By Claire West

The developing economies are continuing to power the growth of the global economy, while most developed economies are struggling in the face of high unemployment and waning consumer demand.

These are just some of the findings in the latest report from PricewaterhouseCoopers LLP UK-based Economics team, as it forecasts global GDP growth to be 3.5% this year and 3.1% in 2011.

The report highlights the gap in performance and prospects between the developing and the developed world. Of the major emerging economies, China and India in particular are expected to continue their impressive growth in 2010 and 2011; for China, this forecast translates to 9.6% this year and 9.3% next, with the Indian economy set to grow by 8.6% this year and 8.5% next.

But it’s a very different picture in the developed economies. The climb out of recession in the Euroland is slow and painful for many countries, with high unemployment and upcoming austerity measures likely to dampen growth prospects. Germany, however, bucks the trend, with its forecast GDP growth at 3.3% this year — more than double the forecast growth figure for Euroland as a whole.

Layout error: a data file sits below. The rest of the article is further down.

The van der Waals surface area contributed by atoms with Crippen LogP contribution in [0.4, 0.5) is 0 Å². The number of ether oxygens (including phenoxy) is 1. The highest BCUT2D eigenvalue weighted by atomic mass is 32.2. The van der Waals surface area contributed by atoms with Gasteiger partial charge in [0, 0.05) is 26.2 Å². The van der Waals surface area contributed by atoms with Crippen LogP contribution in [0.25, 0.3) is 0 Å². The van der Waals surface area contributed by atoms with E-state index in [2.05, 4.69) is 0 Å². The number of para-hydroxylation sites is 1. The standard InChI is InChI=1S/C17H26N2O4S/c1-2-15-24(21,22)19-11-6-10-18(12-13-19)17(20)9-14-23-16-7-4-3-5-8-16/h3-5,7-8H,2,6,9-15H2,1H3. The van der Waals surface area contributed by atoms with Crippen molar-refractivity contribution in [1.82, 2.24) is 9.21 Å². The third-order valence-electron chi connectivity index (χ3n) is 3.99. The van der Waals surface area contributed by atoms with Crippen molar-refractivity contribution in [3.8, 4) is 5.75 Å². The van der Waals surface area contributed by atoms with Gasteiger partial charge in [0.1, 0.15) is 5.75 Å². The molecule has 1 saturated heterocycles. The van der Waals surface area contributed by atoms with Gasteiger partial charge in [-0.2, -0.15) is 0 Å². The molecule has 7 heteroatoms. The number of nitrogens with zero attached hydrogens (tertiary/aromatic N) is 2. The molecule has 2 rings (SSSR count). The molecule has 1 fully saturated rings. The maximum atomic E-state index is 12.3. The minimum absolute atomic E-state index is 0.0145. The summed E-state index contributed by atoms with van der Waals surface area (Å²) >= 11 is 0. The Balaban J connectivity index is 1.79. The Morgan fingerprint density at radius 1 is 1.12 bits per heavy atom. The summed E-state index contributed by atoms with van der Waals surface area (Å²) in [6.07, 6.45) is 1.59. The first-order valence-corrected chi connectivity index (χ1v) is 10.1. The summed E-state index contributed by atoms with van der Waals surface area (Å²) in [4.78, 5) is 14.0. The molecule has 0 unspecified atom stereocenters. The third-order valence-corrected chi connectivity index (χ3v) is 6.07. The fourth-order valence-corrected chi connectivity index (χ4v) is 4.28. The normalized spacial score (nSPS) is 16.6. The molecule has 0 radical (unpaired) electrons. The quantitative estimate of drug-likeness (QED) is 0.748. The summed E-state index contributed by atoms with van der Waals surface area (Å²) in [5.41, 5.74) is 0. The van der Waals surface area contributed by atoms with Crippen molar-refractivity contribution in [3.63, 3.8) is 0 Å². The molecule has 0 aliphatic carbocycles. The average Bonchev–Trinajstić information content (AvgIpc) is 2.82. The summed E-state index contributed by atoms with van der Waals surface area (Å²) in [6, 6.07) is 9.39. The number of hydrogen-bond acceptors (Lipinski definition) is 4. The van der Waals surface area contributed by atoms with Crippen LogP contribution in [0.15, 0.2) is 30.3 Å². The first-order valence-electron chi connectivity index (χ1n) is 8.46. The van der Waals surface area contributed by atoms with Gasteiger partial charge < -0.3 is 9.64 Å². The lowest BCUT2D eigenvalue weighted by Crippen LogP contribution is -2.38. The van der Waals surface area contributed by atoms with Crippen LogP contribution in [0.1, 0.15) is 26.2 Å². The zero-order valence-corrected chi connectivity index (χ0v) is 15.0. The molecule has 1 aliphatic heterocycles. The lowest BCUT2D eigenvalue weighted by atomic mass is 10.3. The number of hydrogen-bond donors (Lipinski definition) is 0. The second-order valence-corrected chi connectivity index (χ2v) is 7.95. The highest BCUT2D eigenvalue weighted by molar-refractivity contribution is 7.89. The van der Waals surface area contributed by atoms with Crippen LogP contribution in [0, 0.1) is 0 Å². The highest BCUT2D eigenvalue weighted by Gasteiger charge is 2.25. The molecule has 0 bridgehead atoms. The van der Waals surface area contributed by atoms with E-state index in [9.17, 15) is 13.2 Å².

Slow return to growth

Meanwhile, the US economy is slowly returning to growth, despite persistently high unemployment and continuing fears over deflation. The central banks of the US, the UK and Japan have all indicated they may turn to quantitative easing (QE) in a bid to provide an extra boost to econ0mic recovery.

Yael Selfin, Head of PwC’s Macro Consulting team, says: “Consumers are feeling the after-effects of the recession, with confidence surveys painting a picture of concerned consumers across many economies. In the US, for example, stubbornly high unemployment (above 9%) is combining with weakly recovering house prices and an uncertain fiscal outlook to dampen confidence.”

And the latest round of business confidence results shows a similar pattern. “So far this year, business confidence has been stagnant in the US, while confidence levels in Japan and the Euroland appear to be continuing a slow recovery towards pre-crisis levels,” says Yael.